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Capturing the “Older Cousin” Effect of Influencer Marketing with Outloud Group

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During #SMWONE, The Outloud’s Group Bradley Hoos explained why influencer marketing should be regarded as “the Magic Johnson” of your marketing mix.

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Long before we had influencer marketing, we had older siblings and cousins who showed us what we wanted to do, be, and try. They were the original influencers. For Outloud Group’s Bradley Hoos, it was his cousins in particular. We followed them, he says, because they had our trust. And today, successful influencers are the ones who have gained similar trust from their followers.

Trust isn’t the only thing that makes influencers powerful. The other reason that reputable brands partner with these individuals is because they can tell a story. They can tell a story in a compelling and relatable way, particularly as consumers are increasingly wary of being “sold to.” The key to a successful influencer relationship, then, is allowing them the space and the autonomy to tell that story in the way they do best.

During #SMWONE, Hoos elaborated on this subject outlining the major barriers to influencer marketing and best practices for success, ways to better understand and scale your organization’s influencer efforts, and his predictions for the future of influencer measurement and what you can do to prepare.

Here are the primary insights and takeaways:

  • Influencers don’t need our scripts or guidance on brand voice
  • We all need to be able to do more when it comes to measurement
  • Consider influencer marketing as “the Magic Johnson” of your marketing mix

Static = Safe, Live = Legendary

If we select influencers for their ability to tell an engaging story, Hoos says, then we should allow them to do so in a format that captures that quality. Static posts on Instagram, which were at one time the standard for influencer content, have given way to video content. While this has raised the heart rates of more than a few brands who see the potential loss of control that video could offer, Hoos argues that it’s worth the risk. “We screen for good partnership prospects […] and really get to know them,” and believes that any brand working with an influencer should do the same. After all, their followers have made them valuable to us because of their trust; shouldn’t we offer the same?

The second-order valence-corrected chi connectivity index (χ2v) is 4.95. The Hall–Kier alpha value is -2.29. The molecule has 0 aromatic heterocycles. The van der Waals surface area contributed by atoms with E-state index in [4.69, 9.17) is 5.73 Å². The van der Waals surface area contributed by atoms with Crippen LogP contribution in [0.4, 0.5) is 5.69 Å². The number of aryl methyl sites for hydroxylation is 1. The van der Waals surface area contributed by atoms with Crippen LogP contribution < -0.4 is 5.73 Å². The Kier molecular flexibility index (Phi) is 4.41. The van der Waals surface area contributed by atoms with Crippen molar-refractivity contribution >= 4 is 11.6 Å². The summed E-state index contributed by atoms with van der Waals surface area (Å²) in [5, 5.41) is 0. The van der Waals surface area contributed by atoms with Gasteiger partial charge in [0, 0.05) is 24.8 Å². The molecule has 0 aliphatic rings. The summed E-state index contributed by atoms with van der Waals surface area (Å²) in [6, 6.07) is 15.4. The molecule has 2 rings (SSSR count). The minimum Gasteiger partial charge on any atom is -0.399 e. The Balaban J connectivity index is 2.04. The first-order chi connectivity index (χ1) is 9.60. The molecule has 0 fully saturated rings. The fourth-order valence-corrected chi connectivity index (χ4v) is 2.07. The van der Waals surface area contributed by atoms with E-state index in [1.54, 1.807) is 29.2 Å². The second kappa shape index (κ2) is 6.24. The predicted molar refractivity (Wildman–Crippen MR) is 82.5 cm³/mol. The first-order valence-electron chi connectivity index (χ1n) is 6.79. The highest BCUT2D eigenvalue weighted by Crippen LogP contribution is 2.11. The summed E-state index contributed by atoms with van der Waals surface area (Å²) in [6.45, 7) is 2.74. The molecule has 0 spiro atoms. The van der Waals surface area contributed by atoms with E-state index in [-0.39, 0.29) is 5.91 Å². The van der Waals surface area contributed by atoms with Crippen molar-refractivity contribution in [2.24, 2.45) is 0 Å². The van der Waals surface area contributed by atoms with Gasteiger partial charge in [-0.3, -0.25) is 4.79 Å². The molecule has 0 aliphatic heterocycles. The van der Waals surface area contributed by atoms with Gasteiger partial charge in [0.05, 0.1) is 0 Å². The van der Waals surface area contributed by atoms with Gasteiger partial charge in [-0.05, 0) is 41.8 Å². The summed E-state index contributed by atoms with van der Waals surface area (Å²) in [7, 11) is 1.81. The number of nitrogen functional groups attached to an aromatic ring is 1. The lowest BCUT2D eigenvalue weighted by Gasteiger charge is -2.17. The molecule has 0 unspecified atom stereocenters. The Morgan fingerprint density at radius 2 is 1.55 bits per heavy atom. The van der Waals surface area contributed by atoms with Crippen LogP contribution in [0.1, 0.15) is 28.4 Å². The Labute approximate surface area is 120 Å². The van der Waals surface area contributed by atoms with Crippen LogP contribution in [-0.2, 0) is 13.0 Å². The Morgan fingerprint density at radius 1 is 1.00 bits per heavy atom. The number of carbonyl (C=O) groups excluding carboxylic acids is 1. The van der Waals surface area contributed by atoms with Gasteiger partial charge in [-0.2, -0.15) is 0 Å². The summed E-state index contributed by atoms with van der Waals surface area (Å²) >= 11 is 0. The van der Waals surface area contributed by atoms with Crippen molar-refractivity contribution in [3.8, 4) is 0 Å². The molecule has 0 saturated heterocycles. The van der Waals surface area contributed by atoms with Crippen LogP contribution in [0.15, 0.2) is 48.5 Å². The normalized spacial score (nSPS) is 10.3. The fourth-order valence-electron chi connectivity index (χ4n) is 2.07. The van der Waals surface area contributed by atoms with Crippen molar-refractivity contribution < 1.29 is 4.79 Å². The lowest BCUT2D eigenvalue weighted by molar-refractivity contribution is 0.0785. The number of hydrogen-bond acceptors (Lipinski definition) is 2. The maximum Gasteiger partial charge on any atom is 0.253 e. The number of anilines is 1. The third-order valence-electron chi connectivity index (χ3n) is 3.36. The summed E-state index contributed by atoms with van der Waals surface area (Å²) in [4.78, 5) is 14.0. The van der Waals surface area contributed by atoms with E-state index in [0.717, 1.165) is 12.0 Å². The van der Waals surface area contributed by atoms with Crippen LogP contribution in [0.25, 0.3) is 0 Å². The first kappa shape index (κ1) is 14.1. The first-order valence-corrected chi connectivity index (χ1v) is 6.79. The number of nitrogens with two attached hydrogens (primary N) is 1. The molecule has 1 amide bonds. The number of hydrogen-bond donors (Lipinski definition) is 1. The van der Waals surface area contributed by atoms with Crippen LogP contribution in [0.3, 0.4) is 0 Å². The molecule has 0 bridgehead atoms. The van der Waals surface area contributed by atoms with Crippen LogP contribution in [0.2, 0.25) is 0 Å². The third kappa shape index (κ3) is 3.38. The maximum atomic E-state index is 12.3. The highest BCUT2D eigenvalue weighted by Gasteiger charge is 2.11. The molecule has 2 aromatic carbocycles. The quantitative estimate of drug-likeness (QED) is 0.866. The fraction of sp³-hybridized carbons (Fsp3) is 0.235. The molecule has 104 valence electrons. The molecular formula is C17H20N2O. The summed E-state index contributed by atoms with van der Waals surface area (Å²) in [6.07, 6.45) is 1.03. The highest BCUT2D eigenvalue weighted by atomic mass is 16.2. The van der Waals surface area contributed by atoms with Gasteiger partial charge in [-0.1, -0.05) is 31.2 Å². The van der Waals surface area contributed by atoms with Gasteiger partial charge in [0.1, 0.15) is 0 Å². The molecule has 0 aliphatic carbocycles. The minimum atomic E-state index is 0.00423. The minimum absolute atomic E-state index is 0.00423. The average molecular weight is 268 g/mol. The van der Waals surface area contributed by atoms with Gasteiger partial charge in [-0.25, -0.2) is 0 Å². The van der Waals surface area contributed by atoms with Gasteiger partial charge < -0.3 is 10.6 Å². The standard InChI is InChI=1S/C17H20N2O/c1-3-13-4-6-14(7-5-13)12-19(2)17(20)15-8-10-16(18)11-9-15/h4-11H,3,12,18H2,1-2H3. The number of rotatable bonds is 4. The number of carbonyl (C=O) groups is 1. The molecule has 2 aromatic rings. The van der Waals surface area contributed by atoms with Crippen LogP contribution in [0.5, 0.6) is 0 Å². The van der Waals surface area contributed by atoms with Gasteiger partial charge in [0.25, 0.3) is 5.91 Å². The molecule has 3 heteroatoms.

Hoos thinks that video-on-demand (such as that in an Instagram video post) is one way of doing this, but there’s considerably more power in letting influencers take their talents to live or streaming video. Case in point: the burgeoning world of esports. No longer a “niche” interest, it’s the place to be for males in Generation Z as well as younger millennials. For reference: the League of Legends final streams garnered more viewers than the NBA Finals, finals of the World Series, or the Stanley Cup Finals. “If you are a brand trying to reach a Gen Z male, this is how and the time is now,” he affirmed.

Full-Funnel Growth for Grubhub

Joining the session via pre-recorded video was Grubhub’s Director of Content Marketing Mandy Cudahy. The challenge for her team as they incorporated influencer marketing into their strategy was finding ways to let them engage prospects all through the funnel. By allowing their chosen influencers to authentically share their “Why Grubhub?” story through the content they shared on Twitch live streams, they reached the lowest cost per click and lowest cost per acquisition the company had ever seen.

Hoos was happy to share this as affirmation for the idea that influencers don’t need our scripts or guidance on brand voice. They’re considerably more powerful as brand advocates, able to use their authentic voices – the voices that their followers know and appreciate about them – to sing the praises of your product or service.

The Meaning – and Magic of Measurement

“It’s 2020 and we all need to be able to do more when it comes to measurement,” Hoos says of the impact that influencer marketing can have on company bottom lines. While he acknowledges that it can be harder to do than more straightforward forms of marketing, he also isn’t naïve about the reach that it can have. Referring to “atrributable” and “unattributable” purchases, he cites a study The Outloud Group conducted that revealed for every attributable purchase driven by an affiliate link or from an influencer post, there were between three and four that were deemed “unattributable,” but actually could be traced back to the influencer’s…well, influence.

For this reason, he sees influencer marketing as “the Magic Johnson” of your marketing mix. Not only is it powerful in its own right, but it makes everyone around it – email marketing, paid social, blog, TV spots, etc. – stronger. And if you have Magic Johnson on your team, why wouldn’t you start him?

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